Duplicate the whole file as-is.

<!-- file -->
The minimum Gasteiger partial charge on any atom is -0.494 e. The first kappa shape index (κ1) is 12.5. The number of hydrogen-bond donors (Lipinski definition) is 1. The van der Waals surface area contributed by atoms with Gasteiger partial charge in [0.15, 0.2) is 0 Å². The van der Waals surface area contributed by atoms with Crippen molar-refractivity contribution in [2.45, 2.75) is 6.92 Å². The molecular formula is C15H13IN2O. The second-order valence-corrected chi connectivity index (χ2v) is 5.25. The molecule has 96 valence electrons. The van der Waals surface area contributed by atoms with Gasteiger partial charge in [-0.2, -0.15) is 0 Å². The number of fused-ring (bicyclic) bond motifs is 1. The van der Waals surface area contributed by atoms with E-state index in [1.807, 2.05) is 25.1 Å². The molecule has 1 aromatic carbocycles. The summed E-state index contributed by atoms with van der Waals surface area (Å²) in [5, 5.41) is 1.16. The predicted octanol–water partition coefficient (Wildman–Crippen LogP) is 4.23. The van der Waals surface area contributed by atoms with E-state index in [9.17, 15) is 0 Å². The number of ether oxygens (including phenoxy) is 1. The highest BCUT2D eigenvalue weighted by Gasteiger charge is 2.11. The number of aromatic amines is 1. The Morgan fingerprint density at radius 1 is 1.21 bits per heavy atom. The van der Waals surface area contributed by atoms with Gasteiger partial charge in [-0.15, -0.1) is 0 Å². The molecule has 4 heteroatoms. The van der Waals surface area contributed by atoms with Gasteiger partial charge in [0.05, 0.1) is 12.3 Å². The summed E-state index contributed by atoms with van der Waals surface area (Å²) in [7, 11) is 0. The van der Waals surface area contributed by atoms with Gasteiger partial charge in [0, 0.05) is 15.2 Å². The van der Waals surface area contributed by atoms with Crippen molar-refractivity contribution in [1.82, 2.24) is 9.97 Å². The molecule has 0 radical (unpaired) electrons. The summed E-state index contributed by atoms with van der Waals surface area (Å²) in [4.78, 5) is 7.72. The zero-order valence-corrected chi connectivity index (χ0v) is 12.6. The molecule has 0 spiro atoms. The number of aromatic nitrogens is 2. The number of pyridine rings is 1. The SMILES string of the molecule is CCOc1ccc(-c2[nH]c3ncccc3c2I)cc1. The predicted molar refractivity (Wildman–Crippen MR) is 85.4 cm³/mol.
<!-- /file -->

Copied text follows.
The minimum Gasteiger partial charge on any atom is -0.494 e. The first kappa shape index (κ1) is 12.5. The number of hydrogen-bond donors (Lipinski definition) is 1. The van der Waals surface area contributed by atoms with Gasteiger partial charge in [0.15, 0.2) is 0 Å². The van der Waals surface area contributed by atoms with Crippen molar-refractivity contribution in [2.45, 2.75) is 6.92 Å². The molecular formula is C15H13IN2O. The second-order valence-corrected chi connectivity index (χ2v) is 5.25. The molecule has 96 valence electrons. The van der Waals surface area contributed by atoms with Gasteiger partial charge in [-0.2, -0.15) is 0 Å². The number of fused-ring (bicyclic) bond motifs is 1. The van der Waals surface area contributed by atoms with E-state index in [1.807, 2.05) is 25.1 Å². The molecule has 1 aromatic carbocycles. The summed E-state index contributed by atoms with van der Waals surface area (Å²) in [5, 5.41) is 1.16. The predicted octanol–water partition coefficient (Wildman–Crippen LogP) is 4.23. The van der Waals surface area contributed by atoms with E-state index in [9.17, 15) is 0 Å². The number of ether oxygens (including phenoxy) is 1. The highest BCUT2D eigenvalue weighted by Gasteiger charge is 2.11. The number of aromatic amines is 1. The Morgan fingerprint density at radius 1 is 1.21 bits per heavy atom. The van der Waals surface area contributed by atoms with Gasteiger partial charge in [-0.15, -0.1) is 0 Å². The molecule has 4 heteroatoms. The van der Waals surface area contributed by atoms with Gasteiger partial charge in [0.05, 0.1) is 12.3 Å². The summed E-state index contributed by atoms with van der Waals surface area (Å²) in [7, 11) is 0. The van der Waals surface area contributed by atoms with Gasteiger partial charge in [0, 0.05) is 15.2 Å². The van der Waals surface area contributed by atoms with Crippen molar-refractivity contribution in [1.82, 2.24) is 9.97 Å². The molecule has 0 radical (unpaired) electrons. The summed E-state index contributed by atoms with van der Waals surface area (Å²) in [4.78, 5) is 7.72. The zero-order valence-corrected chi connectivity index (χ0v) is 12.6. The molecule has 0 spiro atoms. The number of aromatic nitrogens is 2. The number of pyridine rings is 1. The SMILES string of the molecule is CCOc1ccc(-c2[nH]c3ncccc3c2I)cc1. The predicted molar refractivity (Wildman–Crippen MR) is 85.4 cm³/mol.